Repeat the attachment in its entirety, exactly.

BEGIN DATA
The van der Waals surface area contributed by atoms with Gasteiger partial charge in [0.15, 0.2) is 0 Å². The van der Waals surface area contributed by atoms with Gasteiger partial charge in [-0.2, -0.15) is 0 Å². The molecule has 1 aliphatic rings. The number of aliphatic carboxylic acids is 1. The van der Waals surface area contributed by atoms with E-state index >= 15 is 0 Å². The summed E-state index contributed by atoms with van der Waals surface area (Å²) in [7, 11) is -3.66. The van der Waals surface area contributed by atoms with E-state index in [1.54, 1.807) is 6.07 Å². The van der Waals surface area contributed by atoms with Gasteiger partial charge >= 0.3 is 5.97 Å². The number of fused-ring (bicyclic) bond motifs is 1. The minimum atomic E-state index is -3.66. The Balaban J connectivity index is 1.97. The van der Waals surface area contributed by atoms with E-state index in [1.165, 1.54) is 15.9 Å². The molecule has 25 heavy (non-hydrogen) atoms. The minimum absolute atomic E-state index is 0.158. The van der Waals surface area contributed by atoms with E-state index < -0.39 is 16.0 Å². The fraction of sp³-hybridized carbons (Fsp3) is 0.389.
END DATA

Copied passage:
The van der Waals surface area contributed by atoms with Gasteiger partial charge in [0.15, 0.2) is 0 Å². The van der Waals surface area contributed by atoms with Gasteiger partial charge in [-0.2, -0.15) is 0 Å². The molecule has 1 aliphatic rings. The number of aliphatic carboxylic acids is 1. The van der Waals surface area contributed by atoms with E-state index >= 15 is 0 Å². The summed E-state index contributed by atoms with van der Waals surface area (Å²) in [7, 11) is -3.66. The van der Waals surface area contributed by atoms with E-state index in [1.54, 1.807) is 6.07 Å². The van der Waals surface area contributed by atoms with Gasteiger partial charge >= 0.3 is 5.97 Å². The number of fused-ring (bicyclic) bond motifs is 1. The minimum atomic E-state index is -3.66. The Balaban J connectivity index is 1.97. The van der Waals surface area contributed by atoms with E-state index in [1.165, 1.54) is 15.9 Å². The molecule has 25 heavy (non-hydrogen) atoms. The minimum absolute atomic E-state index is 0.158. The van der Waals surface area contributed by atoms with E-state index < -0.39 is 16.0 Å². The fraction of sp³-hybridized carbons (Fsp3) is 0.389.